Monday, March 19, 2007
Afghan Soldiers & Cops Visit America
Following our escort of Brigadier General Mohammad of Afghanistan, several of us were asked to escort some of the Afghan police officers and soldiers to a local Walmart. I had already gotten to know several of these men and I was more than happy to help them spend a little time shopping in America.
Because our guests were making their first trips out of Afghanistan, they entered a world that was totally unfamiliar to all of them. As a result, one American soldier was assigned to each Afghan cop or soldier. In many ways they reminded me of children who were going to Disney World for the first time.
These men were fascinated with the wide variety of products as well as the different types of Americans and styles of dress. Coming from a world of constant need, they marveled at a world of plenty. It was difficult not to feel sorry for them, but I couldn’t help it.
My first escort was for a soldier in the Afghan National Army. His name was Ghulum Sakhi Jamshid. (See our photo above.) He spoke no English and we had to communicate by sign language. Unfortunately, he had spent much of the $100 or so that he was given for the trip and only had about $25 left. Walmart was kind enough to give the Afghans $10 gift certificates and he spent his on a flashlight and a bag of trail mix. He was a single man with no children, quiet, respectful and religious. Although we couldn’t communicate very well, we had a few laughs and I helped him select a decent flashlight. He spent the ride back to his barracks playing with the flashlight like a kid.
The second time we went to Walmart I escorted an officer of the Afghan National Police. His name was Wahidullah Kalimzai and he was married with two children. He saved most of the money he was given and apparently brought some more cash from relatives. Almost all of it was spent on things his family members would need. He bought moisturizer cream, shampoo, clothes and other things for the women in his extended family. He also purchased two toys for his kids. Like the Afghan soldier, he was a quiet man and although he probably didn’t have much back home, he bought nothing for himself. I was impressed by his selflessness.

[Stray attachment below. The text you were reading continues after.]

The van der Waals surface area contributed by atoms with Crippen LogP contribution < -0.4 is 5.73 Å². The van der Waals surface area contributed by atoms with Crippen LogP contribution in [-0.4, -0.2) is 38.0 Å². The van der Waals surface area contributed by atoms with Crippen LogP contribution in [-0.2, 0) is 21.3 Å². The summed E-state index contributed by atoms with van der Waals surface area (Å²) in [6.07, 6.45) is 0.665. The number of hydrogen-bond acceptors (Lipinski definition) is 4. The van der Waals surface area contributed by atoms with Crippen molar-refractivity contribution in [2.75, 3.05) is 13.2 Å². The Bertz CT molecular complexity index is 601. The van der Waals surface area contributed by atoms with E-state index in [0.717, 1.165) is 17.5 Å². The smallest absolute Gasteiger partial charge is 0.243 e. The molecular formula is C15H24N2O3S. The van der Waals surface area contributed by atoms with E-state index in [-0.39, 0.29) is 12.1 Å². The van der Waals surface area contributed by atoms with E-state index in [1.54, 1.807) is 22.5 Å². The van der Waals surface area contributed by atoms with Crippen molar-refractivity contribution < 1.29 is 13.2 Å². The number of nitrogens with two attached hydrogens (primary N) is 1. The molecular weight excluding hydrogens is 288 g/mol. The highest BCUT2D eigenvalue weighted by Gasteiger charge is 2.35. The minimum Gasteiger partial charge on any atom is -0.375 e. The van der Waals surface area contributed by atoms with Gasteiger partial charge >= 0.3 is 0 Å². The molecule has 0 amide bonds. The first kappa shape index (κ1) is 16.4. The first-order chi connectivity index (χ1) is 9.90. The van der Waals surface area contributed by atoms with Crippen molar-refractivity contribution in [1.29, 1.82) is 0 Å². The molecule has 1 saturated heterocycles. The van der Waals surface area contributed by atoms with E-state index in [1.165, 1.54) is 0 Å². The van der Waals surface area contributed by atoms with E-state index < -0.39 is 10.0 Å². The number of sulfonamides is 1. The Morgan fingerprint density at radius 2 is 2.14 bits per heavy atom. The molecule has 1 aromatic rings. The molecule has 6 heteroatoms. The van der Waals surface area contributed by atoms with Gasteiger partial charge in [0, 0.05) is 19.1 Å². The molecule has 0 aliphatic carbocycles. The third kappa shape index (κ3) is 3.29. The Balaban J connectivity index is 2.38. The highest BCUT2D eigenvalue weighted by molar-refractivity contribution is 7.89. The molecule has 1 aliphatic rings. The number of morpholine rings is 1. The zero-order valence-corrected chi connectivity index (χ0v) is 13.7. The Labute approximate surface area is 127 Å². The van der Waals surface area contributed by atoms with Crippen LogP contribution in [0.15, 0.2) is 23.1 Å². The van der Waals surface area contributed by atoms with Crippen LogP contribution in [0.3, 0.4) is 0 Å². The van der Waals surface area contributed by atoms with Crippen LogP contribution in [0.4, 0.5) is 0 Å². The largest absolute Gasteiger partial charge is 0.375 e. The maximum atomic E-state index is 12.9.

Before we left Walmart, the Afghans took pictures of themselves in the aisles using the merchandise for their backgrounds. They wanted to be photographed with some of the clerks, a few of the shoppers, American kids and the soldiers who escorted them. Outside the store, several were photographed standing next to some of America’s expensive SUVs.
These men didn’t spend much time in the United States. They are now back in Afghanistan where they face the possibility of death each day. It is difficult to support their families on their small salaries, but they are proud of their jobs and very proud to be Afghans. They are stalwart, courageous and rugged – the only kind of men who can endure in such a savage land.
Each time I have the opportunity to meet average people from countries like Afghanistan or Iraq, I am more grateful than ever to be an American. We have been blessed in this country and we must not forget that there are those who have so much less.
SFC Chuck Grist